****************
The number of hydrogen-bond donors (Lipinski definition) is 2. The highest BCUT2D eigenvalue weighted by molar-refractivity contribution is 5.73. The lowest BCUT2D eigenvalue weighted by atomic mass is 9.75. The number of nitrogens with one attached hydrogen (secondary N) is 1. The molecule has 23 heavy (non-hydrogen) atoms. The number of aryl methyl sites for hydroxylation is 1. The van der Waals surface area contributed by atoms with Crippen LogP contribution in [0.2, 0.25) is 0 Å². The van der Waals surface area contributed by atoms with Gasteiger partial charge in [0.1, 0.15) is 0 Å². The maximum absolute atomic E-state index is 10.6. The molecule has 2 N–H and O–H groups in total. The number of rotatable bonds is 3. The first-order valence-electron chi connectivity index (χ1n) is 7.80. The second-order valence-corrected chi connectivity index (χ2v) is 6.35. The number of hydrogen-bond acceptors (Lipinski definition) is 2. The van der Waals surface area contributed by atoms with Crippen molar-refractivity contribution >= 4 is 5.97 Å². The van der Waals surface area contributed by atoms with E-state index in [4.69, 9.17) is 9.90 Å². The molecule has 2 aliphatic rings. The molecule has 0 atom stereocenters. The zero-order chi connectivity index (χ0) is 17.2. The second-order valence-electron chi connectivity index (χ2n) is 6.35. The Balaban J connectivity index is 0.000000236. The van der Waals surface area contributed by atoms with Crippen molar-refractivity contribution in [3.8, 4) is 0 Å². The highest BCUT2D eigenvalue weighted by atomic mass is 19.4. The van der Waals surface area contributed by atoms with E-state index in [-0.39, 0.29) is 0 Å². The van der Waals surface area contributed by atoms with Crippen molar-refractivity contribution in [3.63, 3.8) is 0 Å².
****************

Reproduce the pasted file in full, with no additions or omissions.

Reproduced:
The number of hydrogen-bond donors (Lipinski definition) is 2. The highest BCUT2D eigenvalue weighted by molar-refractivity contribution is 5.73. The lowest BCUT2D eigenvalue weighted by atomic mass is 9.75. The number of nitrogens with one attached hydrogen (secondary N) is 1. The molecule has 23 heavy (non-hydrogen) atoms. The number of aryl methyl sites for hydroxylation is 1. The van der Waals surface area contributed by atoms with Crippen LogP contribution in [0.2, 0.25) is 0 Å². The van der Waals surface area contributed by atoms with Gasteiger partial charge in [0.1, 0.15) is 0 Å². The maximum absolute atomic E-state index is 10.6. The molecule has 2 N–H and O–H groups in total. The number of rotatable bonds is 3. The first-order valence-electron chi connectivity index (χ1n) is 7.80. The second-order valence-corrected chi connectivity index (χ2v) is 6.35. The number of hydrogen-bond acceptors (Lipinski definition) is 2. The van der Waals surface area contributed by atoms with Crippen molar-refractivity contribution >= 4 is 5.97 Å². The van der Waals surface area contributed by atoms with E-state index in [4.69, 9.17) is 9.90 Å². The molecule has 2 aliphatic rings. The molecule has 0 atom stereocenters. The zero-order chi connectivity index (χ0) is 17.2. The second-order valence-electron chi connectivity index (χ2n) is 6.35. The Balaban J connectivity index is 0.000000236. The van der Waals surface area contributed by atoms with Crippen molar-refractivity contribution in [3.8, 4) is 0 Å². The highest BCUT2D eigenvalue weighted by atomic mass is 19.4. The van der Waals surface area contributed by atoms with E-state index in [-0.39, 0.29) is 0 Å². The van der Waals surface area contributed by atoms with Crippen molar-refractivity contribution in [3.63, 3.8) is 0 Å².